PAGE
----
It was decided to bring two NZANS sisters from 1 Mobile CCS forward to Atessa to assist in nursing the serious abdominal cases, whose condition was aggravated by the incidence of post-operative pneumonia in practically all cases and for whom the highest possible standard of nursing was necessary. The sisters took up their duties in 4 MDS in the civil hospital on 1 December. This was the first time nursing sisters had worked as far forward in a battle area. Their presence quickly transformed the work of the MDS and they were of especial value in the nursing of the abdominal cases.
On 2 December B Company 6 Field Ambulance moved into the three-storied building in Castelfrentano, not long after 24 Battalion had cleared the town. On 3 December the RMOs of 24 and 25 Battalions worked in adjoining rooms of the same RAP, after the RMO of 25 Battalion had been mortared out of his position farther up the road. For a while there was a large number of wounded, mostly from 25 Battalion, to deal with, but they were all speedily evacuated. There were fewer casualties next day but a notable incident was when a stretcher-bearer, Private Williams,1 of 24 Battalion went out to a wounded man lying only 200 yards from the German lines and stayed with him all day, until he was carried back in the evening by a stretcher party. As ADS to 6 Infantry Brigade, B Company admitted sixty-one patients on 3 December and evacuated them to the staging post south of the Sangro. The staging post reduced to three to four hours the return trip of the ambulance cars to the ADS. There was enemy shelling on 4 December but few casualties resulted. The next day heavy rain flooded the approaches to the Bailey bridge across the river and washed away the pontoon bridge. Casualties were sent as far as 4 ADS on the north side of the river and held there until the following day when the river could be crossed, though a few of the serious cases were taken across by hand carry.
When 6 Field Ambulance moved forward to Castelfrentano on 14 December and established an MDS in the schoolhouse, 1 General Hospital surgical team, 2 FTU, and 127 Paratroop Field Ambulance surgical team were transferred from 4 Field Ambulance to this unit. The nursing sisters did not proceed to Castelfrentano, but a special male nursing team of one NCO and two orderlies was sent forward from 1 Mobile CCS to the MDS to assist in the nursing of serious cases. For the attack across the Orsogna–Ortona road on 15 December, B Company 5 Field Ambulance left Castelfrentano on 14 December and established a resuscitation post on Sfasciata ridge. Here blood, wet and dry plasma, were available as well as surgical instruments and appliances sufficient for emergency operations. There was only a small staff, including two medical officers. There were no complete ADSs forward of the MDS and most casualties from the attack went direct from the RAPs to the MDS, although some passed through the resuscitation centre. In this action the evacuation of wounded from 21 and 23 Battalions was very slow and difficult and hand carriage was necessary. There was a blood bank at the resuscitation post and blood transfusions helped to save the lives of some of the more seriously wounded. Jeeps were used wherever possible and the car post was changed to shorten the carry.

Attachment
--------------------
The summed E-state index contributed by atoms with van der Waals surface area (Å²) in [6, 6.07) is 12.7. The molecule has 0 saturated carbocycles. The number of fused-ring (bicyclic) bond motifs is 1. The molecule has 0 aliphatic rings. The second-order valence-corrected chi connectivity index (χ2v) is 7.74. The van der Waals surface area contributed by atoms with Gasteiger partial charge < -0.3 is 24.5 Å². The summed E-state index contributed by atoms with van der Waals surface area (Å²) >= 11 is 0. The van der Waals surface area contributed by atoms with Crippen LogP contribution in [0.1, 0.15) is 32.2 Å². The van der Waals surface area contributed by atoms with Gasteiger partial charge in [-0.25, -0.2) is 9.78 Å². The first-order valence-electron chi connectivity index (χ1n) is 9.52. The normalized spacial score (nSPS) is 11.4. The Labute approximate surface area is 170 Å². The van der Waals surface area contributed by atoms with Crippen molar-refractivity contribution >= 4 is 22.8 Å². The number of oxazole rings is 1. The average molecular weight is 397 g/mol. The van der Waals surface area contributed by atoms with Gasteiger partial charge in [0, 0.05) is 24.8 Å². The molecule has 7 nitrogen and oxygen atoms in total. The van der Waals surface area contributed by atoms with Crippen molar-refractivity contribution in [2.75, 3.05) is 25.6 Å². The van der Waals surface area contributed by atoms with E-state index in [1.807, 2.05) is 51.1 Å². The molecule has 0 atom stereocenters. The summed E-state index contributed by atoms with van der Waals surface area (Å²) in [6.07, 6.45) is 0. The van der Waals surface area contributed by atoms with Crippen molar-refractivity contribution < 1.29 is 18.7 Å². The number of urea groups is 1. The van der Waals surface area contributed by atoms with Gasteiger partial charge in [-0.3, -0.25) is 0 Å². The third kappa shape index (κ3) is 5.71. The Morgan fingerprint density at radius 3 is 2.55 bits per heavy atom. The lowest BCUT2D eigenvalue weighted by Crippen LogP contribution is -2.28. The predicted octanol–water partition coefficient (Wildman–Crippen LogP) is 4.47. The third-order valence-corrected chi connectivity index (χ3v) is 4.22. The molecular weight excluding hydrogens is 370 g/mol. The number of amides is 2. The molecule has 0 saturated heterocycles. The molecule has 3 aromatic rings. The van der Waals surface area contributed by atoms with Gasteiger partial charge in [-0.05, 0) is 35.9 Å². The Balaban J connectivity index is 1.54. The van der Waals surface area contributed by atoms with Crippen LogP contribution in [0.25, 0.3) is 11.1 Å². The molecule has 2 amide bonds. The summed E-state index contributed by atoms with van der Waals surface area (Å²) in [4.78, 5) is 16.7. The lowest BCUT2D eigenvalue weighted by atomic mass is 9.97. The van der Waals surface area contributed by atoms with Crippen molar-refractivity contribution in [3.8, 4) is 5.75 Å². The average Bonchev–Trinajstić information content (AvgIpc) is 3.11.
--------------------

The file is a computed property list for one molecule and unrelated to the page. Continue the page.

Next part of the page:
Casualties admitted to 6 MDS were, on 15 December, 172 and on 16 December, 115. Staff-Sergeant Burley1 was senior NCO in the field ambulance company establishing the forward ADS in the operations towards the Orsogna–Ortona road between 14 and 25 December. Owing to the difficulties and close nature of the country and determined enemy resistance, only a small resuscitation post could be established for the attacks of 15 and 24 December and evacuation of RAPs was by hand carriage over steep, exposed, and very muddy routes under enemy fire. Burley was forward of the skeleton ADS assisting and directing the stretcher-bearing, and on all occasions his coolness, decision, and example were an inspiration to those working under him and to the wounded they were carrying. He was awarded the Military Medal.